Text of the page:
1. The third agreement was described as a “further agreement” to establish rights and obligations additional to those provided for in the other two agreements. The most notable provisions of this agreement were that Mr Labuschagne was “not entitled to amend his Last Will” without giving prior written notice to Mr Strauss and any amendments made without notice to Mr Strauss would, according to the agreement, not be enforceable.


  1. In addition to the three agreements, there were two further documents: a new Will and Testament, drawn up for Mr Labuschagne to sign, that provided that Mr Venter would be the Executor of his estate and that Mr Strauss would inherit the two farms. Beyond this bequest, the remainder of Mr Labuschagne’s estate was, in terms of the Will, bequeathed to members of his family. The second document was a power of attorney authorizing the passing of a mortgage bond over the farms in favour of Mr Strauss as provided for in the loan agreement, as described above.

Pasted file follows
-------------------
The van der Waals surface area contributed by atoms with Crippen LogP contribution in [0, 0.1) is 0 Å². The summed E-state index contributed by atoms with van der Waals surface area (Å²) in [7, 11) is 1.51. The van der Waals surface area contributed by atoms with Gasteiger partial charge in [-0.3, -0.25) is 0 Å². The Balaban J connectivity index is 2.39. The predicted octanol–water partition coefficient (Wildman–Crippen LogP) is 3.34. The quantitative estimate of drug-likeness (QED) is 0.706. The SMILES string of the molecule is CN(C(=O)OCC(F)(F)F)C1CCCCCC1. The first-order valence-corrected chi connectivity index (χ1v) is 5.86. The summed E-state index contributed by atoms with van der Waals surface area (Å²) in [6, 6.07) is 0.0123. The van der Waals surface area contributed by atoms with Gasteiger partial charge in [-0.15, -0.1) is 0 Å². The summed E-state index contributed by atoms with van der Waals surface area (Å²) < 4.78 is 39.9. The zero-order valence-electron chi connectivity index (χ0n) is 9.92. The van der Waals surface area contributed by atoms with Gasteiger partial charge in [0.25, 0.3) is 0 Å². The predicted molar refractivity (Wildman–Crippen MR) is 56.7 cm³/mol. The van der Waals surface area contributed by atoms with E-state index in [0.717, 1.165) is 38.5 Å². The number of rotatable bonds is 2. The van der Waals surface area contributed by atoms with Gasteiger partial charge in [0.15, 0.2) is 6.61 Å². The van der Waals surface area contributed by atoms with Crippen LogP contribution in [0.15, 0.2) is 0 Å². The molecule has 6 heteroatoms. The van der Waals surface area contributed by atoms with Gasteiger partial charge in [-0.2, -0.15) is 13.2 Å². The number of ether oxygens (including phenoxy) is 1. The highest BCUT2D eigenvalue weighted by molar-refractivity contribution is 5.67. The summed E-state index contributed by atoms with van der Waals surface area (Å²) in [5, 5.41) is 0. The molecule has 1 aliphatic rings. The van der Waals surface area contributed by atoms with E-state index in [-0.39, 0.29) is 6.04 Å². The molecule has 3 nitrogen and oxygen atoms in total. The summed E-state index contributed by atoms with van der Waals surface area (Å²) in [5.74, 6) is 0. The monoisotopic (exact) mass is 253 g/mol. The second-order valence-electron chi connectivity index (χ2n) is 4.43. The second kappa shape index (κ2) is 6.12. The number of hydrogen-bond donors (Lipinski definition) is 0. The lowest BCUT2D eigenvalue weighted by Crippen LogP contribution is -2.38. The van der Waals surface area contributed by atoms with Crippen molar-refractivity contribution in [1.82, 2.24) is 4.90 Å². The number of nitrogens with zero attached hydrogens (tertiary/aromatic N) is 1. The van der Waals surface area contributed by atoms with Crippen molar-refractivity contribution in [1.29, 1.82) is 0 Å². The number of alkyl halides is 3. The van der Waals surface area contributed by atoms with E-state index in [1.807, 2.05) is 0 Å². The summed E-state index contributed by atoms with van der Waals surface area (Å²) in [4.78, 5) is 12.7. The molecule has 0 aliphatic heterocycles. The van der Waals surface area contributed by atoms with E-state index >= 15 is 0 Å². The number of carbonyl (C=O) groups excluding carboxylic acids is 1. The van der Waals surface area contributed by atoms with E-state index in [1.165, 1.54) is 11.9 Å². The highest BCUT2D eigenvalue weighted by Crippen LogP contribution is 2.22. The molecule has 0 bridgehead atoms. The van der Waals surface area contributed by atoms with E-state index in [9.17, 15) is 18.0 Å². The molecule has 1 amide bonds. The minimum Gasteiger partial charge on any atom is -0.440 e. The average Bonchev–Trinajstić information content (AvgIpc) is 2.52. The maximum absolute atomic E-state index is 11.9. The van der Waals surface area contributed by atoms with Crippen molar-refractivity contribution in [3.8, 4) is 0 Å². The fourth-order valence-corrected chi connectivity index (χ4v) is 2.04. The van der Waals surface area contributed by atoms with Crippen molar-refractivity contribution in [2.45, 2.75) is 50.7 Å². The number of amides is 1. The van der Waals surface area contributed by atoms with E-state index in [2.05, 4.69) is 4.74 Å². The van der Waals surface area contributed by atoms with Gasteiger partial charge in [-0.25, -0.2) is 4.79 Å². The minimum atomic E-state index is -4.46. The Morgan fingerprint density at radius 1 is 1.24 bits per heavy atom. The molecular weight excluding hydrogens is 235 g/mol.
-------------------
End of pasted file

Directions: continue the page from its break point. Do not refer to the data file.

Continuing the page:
1. There were two further relevant provisions in the scheme of agreements, according to Mr Labuschagne. The first was that the purchase price for the farms had originally been agreed at N$8 600 000 but had been increased by N$100 000 so that Mr Venter could be paid commission on the transaction. The second was that, according to Mr Labuschagne, he agreed to give Mr Venter one of his tractors, worth approximately N$70 0000 as part of the commission.


  1. It is common cause between the parties that there was a subsequent oral agreement between them that the initial payment would be N$1 500 000 not N$3 100 000 as originally agreed, but there is a dispute between the parties as to whether there was a further oral agreement varying the date of the initial payment. Nothing turns on this dispute.